Taylor Swift, a DJ, and an unwelcome grab
The case was in US courts this week and the media had a field day.
Taylor Swift alleged KYGO announcer David Mueller groped her while posing for a photo at a meet-and-greet before the Denver, Colorado leg of her Red Tour in 2013. He vehemently denied it and went on to sue her for $3,000,000 for losing his job (and arguably career).
Swift counter-sued for just $1; using the trial as “an example to other women who may resist publicly reliving similar outrageous and humiliating acts”. The photo looked bad for the former radio host and Taylor Swift’s testimony was damning: “It was intentional. He latched onto my bare ass cheek under my skirt”.
And yes – the judge threw it out of court.
Groping is not in itself a heinous act. It is completely appropriate in a relationship between consenting adults. It can be playful, fun, sexy. But the mandatory ingredient is consent.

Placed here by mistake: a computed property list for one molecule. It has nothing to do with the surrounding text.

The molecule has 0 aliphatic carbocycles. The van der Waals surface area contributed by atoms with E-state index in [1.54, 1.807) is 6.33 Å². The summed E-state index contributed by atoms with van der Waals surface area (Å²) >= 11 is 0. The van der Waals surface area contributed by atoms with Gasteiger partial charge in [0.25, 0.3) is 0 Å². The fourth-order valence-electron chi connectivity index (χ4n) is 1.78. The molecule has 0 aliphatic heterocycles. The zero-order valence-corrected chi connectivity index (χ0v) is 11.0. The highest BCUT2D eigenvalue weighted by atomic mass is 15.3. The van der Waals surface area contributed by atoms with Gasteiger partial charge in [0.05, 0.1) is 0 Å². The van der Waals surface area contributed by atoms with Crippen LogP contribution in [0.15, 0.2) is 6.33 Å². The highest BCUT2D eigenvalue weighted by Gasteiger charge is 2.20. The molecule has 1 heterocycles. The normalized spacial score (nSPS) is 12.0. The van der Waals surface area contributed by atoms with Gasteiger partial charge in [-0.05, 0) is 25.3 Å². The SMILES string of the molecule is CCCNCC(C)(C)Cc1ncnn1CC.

It’s the same when you are working with talent.
As a coach or mentor or PD, you have to first earn the trust of the person you are working with. You must have their emotional permission and their professional consent to criticise, to pinpoint Achilles’ Heels and to challenge them in growth areas. This takes time. It takes investment from both sides to nurture and foster that mutual respect and it cannot be rushed.
Storming in too quickly with assessments and critiques is rarely welcomed and nothing good can come of it. Walls go up and the relationship takes much longer to develop and to flourish. One of the hardest things to do as a Programmer is to do nothing for 90 days in a new role. Hard, but it’s vital in the unspoken battle of gaining consent. The ongoing challenge is to always listen more than you speak; and praise more than you scold.
Talent are generally gentle, creative souls and their best will only be uncovered if they are treated with respect.